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The vanes are welded 3 degrees off of axis to induce rotational spin. Like an arrow fletching, or a sabot dart. The first testing was done a 1 degree. It failed to stabilize the projectile when it was dropped. 2 degrees imparted a reasonable amount of spin, but it took a while for it to align up. 3 degrees seems to straighten it out fairly quickly when dropped on edge, so the theory is it will stay stabilized and not tumble if shot out of a cannon. I'm looking for accuracy out of a smooth bore rather than hand rifle it. None of these variants have been fired, hence my question on anyone else's experience with sabot rounds.
You just might be in new territory for here , so by all means try one out
 

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This board is about Antique cannons and mortars, made in or before 1898 with specific exceptions, has been for 18 years.

Tell us about your cannon and perhaps we can help you achieve your goal. What your a doing looks pretty interesting.
 

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Discussion Starter #11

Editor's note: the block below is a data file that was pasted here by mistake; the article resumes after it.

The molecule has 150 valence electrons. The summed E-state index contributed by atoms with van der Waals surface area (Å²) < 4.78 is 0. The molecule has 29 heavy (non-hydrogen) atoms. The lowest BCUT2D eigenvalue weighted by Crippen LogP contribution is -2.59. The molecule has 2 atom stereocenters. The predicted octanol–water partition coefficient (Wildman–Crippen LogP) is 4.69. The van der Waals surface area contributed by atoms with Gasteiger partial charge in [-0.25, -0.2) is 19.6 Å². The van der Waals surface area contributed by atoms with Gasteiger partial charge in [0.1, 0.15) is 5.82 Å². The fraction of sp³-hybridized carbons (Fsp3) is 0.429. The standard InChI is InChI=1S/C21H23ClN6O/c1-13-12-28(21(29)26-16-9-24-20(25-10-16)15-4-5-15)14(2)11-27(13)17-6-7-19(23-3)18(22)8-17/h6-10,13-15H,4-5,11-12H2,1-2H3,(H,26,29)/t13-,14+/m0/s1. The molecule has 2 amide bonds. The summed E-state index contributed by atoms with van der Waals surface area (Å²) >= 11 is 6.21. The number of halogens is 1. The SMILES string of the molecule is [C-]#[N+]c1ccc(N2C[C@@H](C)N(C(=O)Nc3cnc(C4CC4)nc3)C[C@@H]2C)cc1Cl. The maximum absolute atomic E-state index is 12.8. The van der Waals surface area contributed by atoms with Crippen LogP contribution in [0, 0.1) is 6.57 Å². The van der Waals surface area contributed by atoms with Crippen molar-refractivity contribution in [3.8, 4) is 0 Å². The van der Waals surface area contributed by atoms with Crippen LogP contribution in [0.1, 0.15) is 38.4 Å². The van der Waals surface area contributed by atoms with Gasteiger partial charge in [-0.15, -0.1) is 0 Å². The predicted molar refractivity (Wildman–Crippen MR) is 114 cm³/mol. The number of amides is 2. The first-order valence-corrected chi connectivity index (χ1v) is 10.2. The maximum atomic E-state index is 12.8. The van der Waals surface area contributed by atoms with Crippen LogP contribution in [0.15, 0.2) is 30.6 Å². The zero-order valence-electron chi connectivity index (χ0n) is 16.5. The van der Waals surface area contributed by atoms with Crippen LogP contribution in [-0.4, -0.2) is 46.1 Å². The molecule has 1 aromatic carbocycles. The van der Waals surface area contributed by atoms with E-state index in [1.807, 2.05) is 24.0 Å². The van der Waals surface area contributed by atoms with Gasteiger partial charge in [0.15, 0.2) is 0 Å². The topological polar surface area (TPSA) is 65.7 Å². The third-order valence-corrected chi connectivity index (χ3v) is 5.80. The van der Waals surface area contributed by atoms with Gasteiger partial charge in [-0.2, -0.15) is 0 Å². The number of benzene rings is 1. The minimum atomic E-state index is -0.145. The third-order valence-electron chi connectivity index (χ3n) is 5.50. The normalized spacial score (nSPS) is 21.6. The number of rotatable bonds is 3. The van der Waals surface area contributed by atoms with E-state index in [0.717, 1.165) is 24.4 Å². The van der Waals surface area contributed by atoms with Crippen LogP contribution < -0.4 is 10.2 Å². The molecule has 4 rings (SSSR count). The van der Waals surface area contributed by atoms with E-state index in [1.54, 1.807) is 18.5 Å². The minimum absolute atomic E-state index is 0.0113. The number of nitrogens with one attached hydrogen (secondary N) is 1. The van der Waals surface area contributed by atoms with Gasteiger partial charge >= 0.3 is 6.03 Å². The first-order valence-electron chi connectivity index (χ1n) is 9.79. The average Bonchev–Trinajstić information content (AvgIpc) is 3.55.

This board is about Antique cannons and mortars, made in or before 1898 with specific exceptions, has been for 18 years.
DD. My apologizes. I don't own a cannon under 10 years old, so I'm way out of line here regarding the age requirements. Please go ahead and just delete my post. Again my apologizes.
 

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Most of our cannon are not a century or more in age, they just follow the designs of pre-1898 to comply with federal law. They are typically muzzleloaders but there are a few breechloaders of pre-1898 design also. As long as you are not using fixed ammunition (primer, charge and projectile in one package), you're pretty much OK.
 

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Looks cool I've used sabots before ,
but nothing like that !

Is the dart held in place by friction ?